Rolls-Royce Phantom review - Interior, design and technology
The Phantom’s mix of craftsmanship, technology and classically-inspired contemporary design is truly unique
While the Phantom VIII is an evolutionary design, it’s quite easy to tell apart from its predecessor. The most obvious difference is the prominent grille, which on the newer car is a little wider and sits flush with the car body. On the Phantom Mk VII it stands proud of the bodywork.
Other external changes include headlamps with LED outlines, more upright front wings and a bonnet that has lost its pronounced central ‘vee’. At the rear of the car, the haunches are a little more tightly sculpted, and there’s a chamfered rear bumper. The side view retains the Phantom’s familiar profile though, and also the conjoined effect of the central door handles, and the iconic RR wheel centres that stay upright as the car drives.
The wide-opening doors reveal a sumptuously leather-trimmed cabin (assuming you’ve not ordered an even more exotic bespoke finish) while the rears close behind you at the touch of a button. The frankly ridiculous 6mm double-glazing ensures you’re isolated from any unpleasant urban or traffic noise, and you can sink your toes into the deep lamb’s wool carpet and enjoy your individually controlled climate settings on the armrests.
Up front, while there’s no shortage of new technology, but it’s the cabinet-like quality of the fascia that draws the attention – especially now there’s an art ‘gallery’ sitting on top of it. That’s the name Rolls-Royce gives to the sweeping expanse of glass that traverses the dash, behind which the manufacturer suggests the owner can commission and display their very own artworks for the ultimate in bespoke.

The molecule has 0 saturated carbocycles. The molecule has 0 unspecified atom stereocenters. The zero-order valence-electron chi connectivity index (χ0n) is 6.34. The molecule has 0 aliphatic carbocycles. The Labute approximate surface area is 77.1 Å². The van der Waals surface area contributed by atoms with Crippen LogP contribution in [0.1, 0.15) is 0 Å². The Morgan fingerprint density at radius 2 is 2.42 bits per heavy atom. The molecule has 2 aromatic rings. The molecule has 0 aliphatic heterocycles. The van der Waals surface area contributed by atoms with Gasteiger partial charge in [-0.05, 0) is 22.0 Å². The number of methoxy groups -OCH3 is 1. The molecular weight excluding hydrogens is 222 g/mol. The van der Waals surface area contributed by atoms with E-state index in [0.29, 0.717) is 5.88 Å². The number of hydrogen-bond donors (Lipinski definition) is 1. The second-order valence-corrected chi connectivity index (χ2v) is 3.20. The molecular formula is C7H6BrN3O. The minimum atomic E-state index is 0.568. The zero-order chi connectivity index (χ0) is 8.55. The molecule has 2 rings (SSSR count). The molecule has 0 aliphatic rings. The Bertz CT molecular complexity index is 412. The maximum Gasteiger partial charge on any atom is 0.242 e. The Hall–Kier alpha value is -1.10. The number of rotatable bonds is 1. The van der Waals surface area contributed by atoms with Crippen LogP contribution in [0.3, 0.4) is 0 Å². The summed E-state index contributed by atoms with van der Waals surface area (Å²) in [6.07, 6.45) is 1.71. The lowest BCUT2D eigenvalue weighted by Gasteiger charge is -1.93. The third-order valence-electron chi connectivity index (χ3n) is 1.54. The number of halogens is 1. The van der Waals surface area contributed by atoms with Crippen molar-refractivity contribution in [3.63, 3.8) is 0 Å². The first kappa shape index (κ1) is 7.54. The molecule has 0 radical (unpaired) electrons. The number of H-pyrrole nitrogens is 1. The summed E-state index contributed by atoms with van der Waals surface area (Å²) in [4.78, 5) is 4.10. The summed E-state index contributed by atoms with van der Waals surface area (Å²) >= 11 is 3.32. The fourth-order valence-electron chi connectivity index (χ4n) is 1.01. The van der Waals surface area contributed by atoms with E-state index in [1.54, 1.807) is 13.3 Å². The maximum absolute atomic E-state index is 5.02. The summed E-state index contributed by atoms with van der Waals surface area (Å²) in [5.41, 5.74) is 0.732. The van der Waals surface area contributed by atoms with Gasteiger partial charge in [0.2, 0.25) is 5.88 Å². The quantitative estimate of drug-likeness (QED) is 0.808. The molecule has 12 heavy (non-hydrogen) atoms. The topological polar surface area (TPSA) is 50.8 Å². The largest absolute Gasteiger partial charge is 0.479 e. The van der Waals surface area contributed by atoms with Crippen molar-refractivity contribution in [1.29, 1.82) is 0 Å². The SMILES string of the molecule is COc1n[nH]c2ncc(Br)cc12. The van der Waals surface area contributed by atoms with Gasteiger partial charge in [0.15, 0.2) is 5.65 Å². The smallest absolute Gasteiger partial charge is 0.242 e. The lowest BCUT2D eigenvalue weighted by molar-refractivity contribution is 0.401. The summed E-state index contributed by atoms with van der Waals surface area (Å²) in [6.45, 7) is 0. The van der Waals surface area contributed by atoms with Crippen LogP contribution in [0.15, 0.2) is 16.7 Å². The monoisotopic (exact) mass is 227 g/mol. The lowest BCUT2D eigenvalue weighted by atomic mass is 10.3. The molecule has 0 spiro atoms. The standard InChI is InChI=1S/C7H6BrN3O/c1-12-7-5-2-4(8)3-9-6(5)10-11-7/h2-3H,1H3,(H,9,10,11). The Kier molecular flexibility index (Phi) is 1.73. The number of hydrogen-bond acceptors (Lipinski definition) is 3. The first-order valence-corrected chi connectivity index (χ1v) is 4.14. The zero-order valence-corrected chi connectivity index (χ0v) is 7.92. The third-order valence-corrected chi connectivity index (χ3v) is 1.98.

‘Traditional’ Rolls-Royce elements like the organ-stop switchgear and eyeball vents are retained, and every surface is finished to an impeccable standard in wood, metal or leather.
Sat-nav, stereo and infotainment
The Rolls-Royce Phantom’s infotainment system has taken a great leap forward in the latest generation car, and as well as a 12.3-inch wide TFT virtual instrument pack there’s a 7.3-inch colour head-up display, plus an enormous central TFT display screen that retracts into the dash when not required. With an iDrive style controller that can also be hidden in the central armrest, the system impressively blends a futuristic feel with the timeless craftsmanship on display elsewhere.
The Phantom’s audio quality is also notably impressive, with the listening experience heightened by the silence of the car’s cabin.
In this review
- 1Rolls-Royce Phantom reviewThe new Rolls-Royce Phantom offers wealthy owners the ultimate in luxury, comfort and opulence
- 2Engines, performance and driveSuperb ride quality, a hushed, luxurious cabin and a near silent V12 powerhouse make the Phantom driving experience unique
- 3MPG, CO2 and Running CostsThe Phantom is one of the most expensive cars in the world to buy, so its running costs shouldn’t be of too much concern
- 4Interior, design and technology - currently readingThe Phantom’s mix of craftsmanship, technology and classically-inspired contemporary design is truly unique
- 5Practicality, comfort and boot spaceTravelling doesn’t get more luxurious than from the back seat of the new Rolls-Royce flagship model
- 6Reliability and SafetyAdvanced engineering, attention to detail and peerless build quality should ensure your Phantom journeys are uninterrupted